But even if you could do it, such a policy would be disastrous, because in practice, almost any noticeable level of demographic change away from the dominant group in a country creates instability, regardless of the location. In the two 20th century instances in which it proved sufficient to tip the country’s demographic balance—Lebanon in the 1970s, Côte d’Ivoire in the 1990s—civil war soon followed. Even relatively small Muslim communities in Europe, buttressed by the arrival of a million Syrian refugees to a continent of three quarters of a billion people, have fed a right wing electoral wave, Brexit, and xenophobia the continent once thought banished. While few nationalist parties have actually seized power so far, they’ve changed and effectively won the debate on immigration. Marine Le Pen made the runoff in the 2017 French elections. The Muslim population of France is estimated at 8.8%. How will the French vote if it doubles? You can wish that people didn’t behave this way collectively, but it appears you can’t ask them to stop. They won't listen to you.

If we want sovereign and independent states—and, given the alternative, we should—we must accept a modicum of sovereign demographic control, not because we like it, but because it is going to happen regardless. If states can balance their demography, the demagogues will remain on the political fringe. If states are disallowed from this practice, the demagogues will feed on the resultant ethnic security dilemma and take over, and then they will restore demographic dominance through odious means. The outcome is the same, except in the latter case, you have demagogues in power.

Our foremost goal, rather than rectifying past ethnic cleansing or creating a utopian post-tribal world, should be to prevent ethnic security dilemmas. All other goals must be secondary. Ethnic security dilemmas make war criminals of us all. They destroy all capacity for peaceful coexistence or harmony within a polity. They incentivize an ethnonational program in which the state cleanses the unwanted or engineers them into oblivion. And once underway, this program cannot be stopped or undone. No one can restore the vanished communities of Salonica. No one, save perhaps an army of smugglers, can stop Europe from sealing its borders. No one can stop a determined American administration from limiting refugee flows and deporting overwhelmingly non-white immigrants by the millions. It is doubtful anyone can stop Myanmar’s operation either, for even if the campaign ended now, how could the Rohingya ever feel safe in Myanmar again? And if Myanmar’s army can run out a million Rohingya by torching their villages and mining the ground behind them, the ship has sailed.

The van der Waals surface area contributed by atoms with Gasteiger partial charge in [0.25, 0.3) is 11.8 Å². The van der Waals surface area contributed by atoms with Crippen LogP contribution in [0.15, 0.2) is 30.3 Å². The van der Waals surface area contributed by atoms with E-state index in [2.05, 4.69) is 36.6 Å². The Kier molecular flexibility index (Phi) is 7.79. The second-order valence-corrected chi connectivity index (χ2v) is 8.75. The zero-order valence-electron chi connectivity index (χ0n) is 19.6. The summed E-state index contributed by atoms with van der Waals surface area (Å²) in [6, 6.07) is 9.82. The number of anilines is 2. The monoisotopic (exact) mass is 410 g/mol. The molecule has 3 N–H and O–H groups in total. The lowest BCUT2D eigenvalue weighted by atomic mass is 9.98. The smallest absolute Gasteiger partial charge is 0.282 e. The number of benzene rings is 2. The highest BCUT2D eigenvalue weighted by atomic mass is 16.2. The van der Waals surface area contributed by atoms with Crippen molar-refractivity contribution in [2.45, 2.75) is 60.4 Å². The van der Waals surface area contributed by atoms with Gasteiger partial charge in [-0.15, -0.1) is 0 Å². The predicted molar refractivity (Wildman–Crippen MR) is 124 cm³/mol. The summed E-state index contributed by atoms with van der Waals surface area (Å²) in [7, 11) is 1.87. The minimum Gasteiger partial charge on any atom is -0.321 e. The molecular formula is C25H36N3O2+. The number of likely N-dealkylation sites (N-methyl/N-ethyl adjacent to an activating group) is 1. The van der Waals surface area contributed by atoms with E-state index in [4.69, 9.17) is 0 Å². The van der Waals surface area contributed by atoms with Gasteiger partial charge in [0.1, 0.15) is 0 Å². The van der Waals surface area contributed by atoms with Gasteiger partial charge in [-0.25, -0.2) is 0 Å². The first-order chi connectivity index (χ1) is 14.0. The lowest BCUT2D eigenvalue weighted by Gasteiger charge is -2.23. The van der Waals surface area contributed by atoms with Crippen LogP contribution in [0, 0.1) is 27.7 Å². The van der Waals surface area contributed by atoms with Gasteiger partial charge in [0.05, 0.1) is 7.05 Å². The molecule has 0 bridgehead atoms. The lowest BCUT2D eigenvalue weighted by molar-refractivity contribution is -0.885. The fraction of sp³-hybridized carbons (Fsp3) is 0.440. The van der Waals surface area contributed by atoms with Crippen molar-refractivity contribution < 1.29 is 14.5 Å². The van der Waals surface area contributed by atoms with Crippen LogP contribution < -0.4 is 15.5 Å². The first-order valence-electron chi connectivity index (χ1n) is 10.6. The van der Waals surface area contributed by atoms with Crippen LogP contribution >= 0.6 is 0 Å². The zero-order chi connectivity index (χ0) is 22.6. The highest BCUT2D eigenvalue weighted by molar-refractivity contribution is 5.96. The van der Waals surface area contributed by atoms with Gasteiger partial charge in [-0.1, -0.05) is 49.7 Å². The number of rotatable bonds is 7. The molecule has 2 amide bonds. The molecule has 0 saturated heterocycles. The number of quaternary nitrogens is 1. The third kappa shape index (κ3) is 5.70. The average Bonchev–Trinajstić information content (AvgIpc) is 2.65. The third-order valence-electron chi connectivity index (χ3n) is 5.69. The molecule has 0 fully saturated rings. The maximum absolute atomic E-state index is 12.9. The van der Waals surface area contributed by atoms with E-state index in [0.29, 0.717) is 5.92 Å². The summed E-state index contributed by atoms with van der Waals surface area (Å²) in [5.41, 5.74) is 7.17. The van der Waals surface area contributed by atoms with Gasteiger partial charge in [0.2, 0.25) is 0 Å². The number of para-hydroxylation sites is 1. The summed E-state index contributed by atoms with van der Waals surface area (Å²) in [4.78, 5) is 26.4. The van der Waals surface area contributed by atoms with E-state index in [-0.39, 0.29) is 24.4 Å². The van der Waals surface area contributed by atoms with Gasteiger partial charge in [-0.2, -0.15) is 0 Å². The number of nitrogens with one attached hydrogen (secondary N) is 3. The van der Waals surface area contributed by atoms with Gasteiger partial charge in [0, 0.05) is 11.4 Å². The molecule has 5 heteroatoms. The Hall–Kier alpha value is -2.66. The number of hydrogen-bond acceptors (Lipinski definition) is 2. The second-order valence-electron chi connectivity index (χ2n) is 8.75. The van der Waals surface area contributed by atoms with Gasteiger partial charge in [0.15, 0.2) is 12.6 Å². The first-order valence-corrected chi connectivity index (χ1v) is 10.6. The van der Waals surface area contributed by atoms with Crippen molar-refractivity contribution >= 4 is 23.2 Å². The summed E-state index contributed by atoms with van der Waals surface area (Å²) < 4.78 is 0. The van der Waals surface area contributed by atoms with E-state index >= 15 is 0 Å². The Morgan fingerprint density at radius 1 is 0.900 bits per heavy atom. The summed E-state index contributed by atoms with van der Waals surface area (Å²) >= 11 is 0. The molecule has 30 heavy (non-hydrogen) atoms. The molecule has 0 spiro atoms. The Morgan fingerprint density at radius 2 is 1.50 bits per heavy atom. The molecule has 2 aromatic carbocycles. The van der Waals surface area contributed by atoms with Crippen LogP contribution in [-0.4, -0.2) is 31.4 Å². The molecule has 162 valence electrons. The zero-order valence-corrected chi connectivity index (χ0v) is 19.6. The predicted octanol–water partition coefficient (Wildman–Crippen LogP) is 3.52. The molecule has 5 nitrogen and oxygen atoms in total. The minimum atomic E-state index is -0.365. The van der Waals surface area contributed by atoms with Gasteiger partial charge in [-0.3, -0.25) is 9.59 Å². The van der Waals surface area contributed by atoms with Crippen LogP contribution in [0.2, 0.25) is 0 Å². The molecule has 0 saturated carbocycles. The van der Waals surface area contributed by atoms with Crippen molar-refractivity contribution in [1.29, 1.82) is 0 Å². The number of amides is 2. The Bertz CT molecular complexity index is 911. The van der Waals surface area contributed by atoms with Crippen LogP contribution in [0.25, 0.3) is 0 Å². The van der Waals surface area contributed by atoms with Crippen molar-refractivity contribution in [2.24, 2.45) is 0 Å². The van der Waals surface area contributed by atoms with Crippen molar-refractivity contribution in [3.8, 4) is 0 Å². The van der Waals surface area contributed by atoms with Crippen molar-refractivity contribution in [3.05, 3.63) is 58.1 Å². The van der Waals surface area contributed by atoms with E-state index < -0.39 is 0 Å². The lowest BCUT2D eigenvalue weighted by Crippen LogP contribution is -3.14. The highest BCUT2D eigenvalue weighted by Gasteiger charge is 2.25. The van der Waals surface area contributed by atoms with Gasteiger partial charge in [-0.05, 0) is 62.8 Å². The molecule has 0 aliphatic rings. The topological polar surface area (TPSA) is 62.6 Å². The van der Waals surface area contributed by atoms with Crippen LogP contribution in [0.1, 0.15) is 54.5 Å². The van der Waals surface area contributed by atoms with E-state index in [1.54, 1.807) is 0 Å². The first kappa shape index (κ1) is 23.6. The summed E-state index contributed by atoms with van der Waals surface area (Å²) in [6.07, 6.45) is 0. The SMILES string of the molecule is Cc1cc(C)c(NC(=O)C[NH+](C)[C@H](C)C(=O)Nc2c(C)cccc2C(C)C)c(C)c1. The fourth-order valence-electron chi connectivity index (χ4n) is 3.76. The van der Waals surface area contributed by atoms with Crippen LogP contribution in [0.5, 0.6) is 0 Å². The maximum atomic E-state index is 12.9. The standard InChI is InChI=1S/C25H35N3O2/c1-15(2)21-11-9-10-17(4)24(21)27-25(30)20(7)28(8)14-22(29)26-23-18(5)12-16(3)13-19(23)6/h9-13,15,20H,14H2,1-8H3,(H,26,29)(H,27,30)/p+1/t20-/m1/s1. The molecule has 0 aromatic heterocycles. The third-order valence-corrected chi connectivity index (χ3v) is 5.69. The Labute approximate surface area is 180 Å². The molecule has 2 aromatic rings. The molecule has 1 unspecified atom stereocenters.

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Ethnonationalism > Healthcare?

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Ethnonationalism > Healthcare?

After the Republican Party passed the American Health Care Act 2.0 with zero Democratic votes today, Democrats in the chamber taunted them by chanting "na na na na, hey hey hey goodbye" on the assumption that many of them would get voted out by their constituents. The optics on this little stunt were horrible—do these people only care about the number of seats they hold, and not about the passage of a bill that will obliterate healthcare coverage for tens of millions? But conventional wisdom is that these Democrats are right. Version 1.0 of the AHCA was super unpopular, and, oh yeah, it was opposed by virtually every healthcare-related group:

So surely Republicans will pay at the polls in 2018 and perhaps 2020 as well. Right?

 

But what if they won't?

 

The left is assuming that people who lose their insurance will switch and vote Democrat because the loss of healthcare is a traumatic experience that can literally mean bankruptcy or death. But what if that's not the reason people vote anymore?